In this Book

summary
When women were denied a major speaking role at the 1963 March on Washington, Dorothy Height, head of the National Council of Negro Women (NCNW), organized her own women's conference for the very next day. Defying the march's male organizers, Height helped harness the womanpower waiting in the wings. Height's careful tactics and quiet determination come to the fore in this first history of the NCNW, the largest black women's organization in the United States at the height of the civil rights, Black Power, and feminist movements of the 1960s and 1970s.

Offering a sweeping view of the NCNW's behind-the-scenes efforts to fight racism, poverty, and sexism in the late twentieth century, Rebecca Tuuri examines how the group teamed with U.S. presidents, foundations, and grassroots activists alike to implement a number of important domestic development and international aid projects. Drawing on original interviews, extensive organizational records, and other rich sources, Tuuri's work narrates the achievements of a set of seemingly moderate, elite activists who were able to use their personal, financial, and social connections to push for change as they facilitated grassroots, cooperative, and radical activism.

Table of Contents

  1. Cover
  2. restricted access Download |
  1. Title Page, Copyright, Dedication
  2. restricted access Download |
  1. Contents
  2. pp. vii-x
  3. restricted access Download |
  1. Abbreviations in the Text
  2. pp. xi-xiv
  3. restricted access Download |
  1. Introduction
  2. pp. 1-11
  3. restricted access Download |
  1. Chapter One. Maneuvering for the Movement: The World of Broker Politics in the NCNW, 1935–1963
  2. pp. 12-36
  3. restricted access Download |
  1. Chapter Two. Creating a Ministry of Presence: Setting Up an Interracial Civil Rights Organization, 1963–1964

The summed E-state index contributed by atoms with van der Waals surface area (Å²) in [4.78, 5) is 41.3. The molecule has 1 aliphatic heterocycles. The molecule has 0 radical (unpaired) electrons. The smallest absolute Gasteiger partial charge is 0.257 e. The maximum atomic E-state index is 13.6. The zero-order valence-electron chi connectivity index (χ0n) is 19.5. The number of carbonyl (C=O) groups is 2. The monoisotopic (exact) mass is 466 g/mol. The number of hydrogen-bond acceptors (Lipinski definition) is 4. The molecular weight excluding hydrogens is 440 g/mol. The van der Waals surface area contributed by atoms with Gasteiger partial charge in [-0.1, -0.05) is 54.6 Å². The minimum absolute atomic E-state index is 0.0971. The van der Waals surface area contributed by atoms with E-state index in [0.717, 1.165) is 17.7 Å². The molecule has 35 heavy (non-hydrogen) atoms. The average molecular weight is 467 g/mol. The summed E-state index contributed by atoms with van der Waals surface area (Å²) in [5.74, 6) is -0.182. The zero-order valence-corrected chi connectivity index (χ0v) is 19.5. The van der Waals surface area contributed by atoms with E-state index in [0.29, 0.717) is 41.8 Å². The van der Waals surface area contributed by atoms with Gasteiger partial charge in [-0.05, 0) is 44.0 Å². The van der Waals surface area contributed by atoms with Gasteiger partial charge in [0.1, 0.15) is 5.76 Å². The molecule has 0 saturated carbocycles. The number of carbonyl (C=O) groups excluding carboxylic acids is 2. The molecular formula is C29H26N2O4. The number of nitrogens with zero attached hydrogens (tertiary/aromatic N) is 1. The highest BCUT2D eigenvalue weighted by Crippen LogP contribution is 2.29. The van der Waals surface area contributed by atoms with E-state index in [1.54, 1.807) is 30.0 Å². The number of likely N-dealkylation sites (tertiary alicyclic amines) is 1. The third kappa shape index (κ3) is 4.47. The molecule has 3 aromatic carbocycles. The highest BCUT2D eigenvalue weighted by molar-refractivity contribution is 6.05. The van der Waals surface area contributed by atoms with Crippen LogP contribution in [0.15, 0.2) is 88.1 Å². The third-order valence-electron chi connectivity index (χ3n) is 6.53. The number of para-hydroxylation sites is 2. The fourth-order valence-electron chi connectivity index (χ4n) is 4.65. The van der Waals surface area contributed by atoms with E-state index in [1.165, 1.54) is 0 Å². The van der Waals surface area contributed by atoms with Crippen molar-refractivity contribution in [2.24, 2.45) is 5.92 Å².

2. pp. 37-55
  3. restricted access Download |
  1. Chapter Three. High Heels on the Ground: The Power of Personal Witness, 1964
  2. pp. 56-79
  3. restricted access Download |
  1. Chapter Four. We Have, Happily, Gone beyond the Chitchat over Tea Cups Stage: Moving beyond Dialogue, 1965–1966
  2. pp. 80-102
  3. restricted access Download |
  1. Chapter Five. You Know about What It’s Like to Need a Good House: The Changing Face of the Expert, 1966–1970
  2. pp. 103-127
  3. restricted access Download |
  1. Chapter Six. But If You Have a Pig in Your Backyard . . . ​Nobody Can Push You Around: Black Self-Help and Community Survival, 1967–1975
  2. pp. 128-148
  3. restricted access Download |
  1. Chapter Seven. The Power of Four Million Women: Growing the Council, 1967–1980
  2. pp. 149-176
  3. restricted access Download |
  1. Chapter Eight. Mississippi, Who Has Been the Taillight, Can Now Be the Headlight: The Council’s International Work, 1975–1985
  2. pp. 177-202
  3. restricted access Download |
  1. Conclusion
  2. pp. 203-210
  3. restricted access Download |
  1. Acknowledgments
  2. pp. 211-214
  3. restricted access Download |
  1. Appendix 1. 1964 Wednesdays in Mississippi Participants
  2. pp. 215-218
  3. restricted access Download |
  1. Appendix 2. 1965 Wednesdays in Mississippi Participants
  2. pp. 219-222
  3. restricted access Download |
  1. Appendix 3. Project Womanpower Staff
  2. pp. 223-224
  3. restricted access Download |
  1. Appendix 4. NCNW International Seminar
  2. pp. 225-226
  3. restricted access Download |
  1. Notes
  2. pp. 227-276
  3. restricted access Download |
  1. Bibliography
  2. pp. 277-300
  3. restricted access Download |
  1. Index
  2. pp. 301-314
  3. restricted access Download |
  1. Photographs
  2. restricted access Download |

Additional Information

ISBN
9781469638928
Related ISBN
9781469638904
MARC Record
OCLC
1031090780
Pages
338
Launched on MUSE
2018-04-15
Language
English
Open Access
No
Back To Top

This website uses cookies to ensure you get the best experience on our website. Without cookies your experience may not be seamless.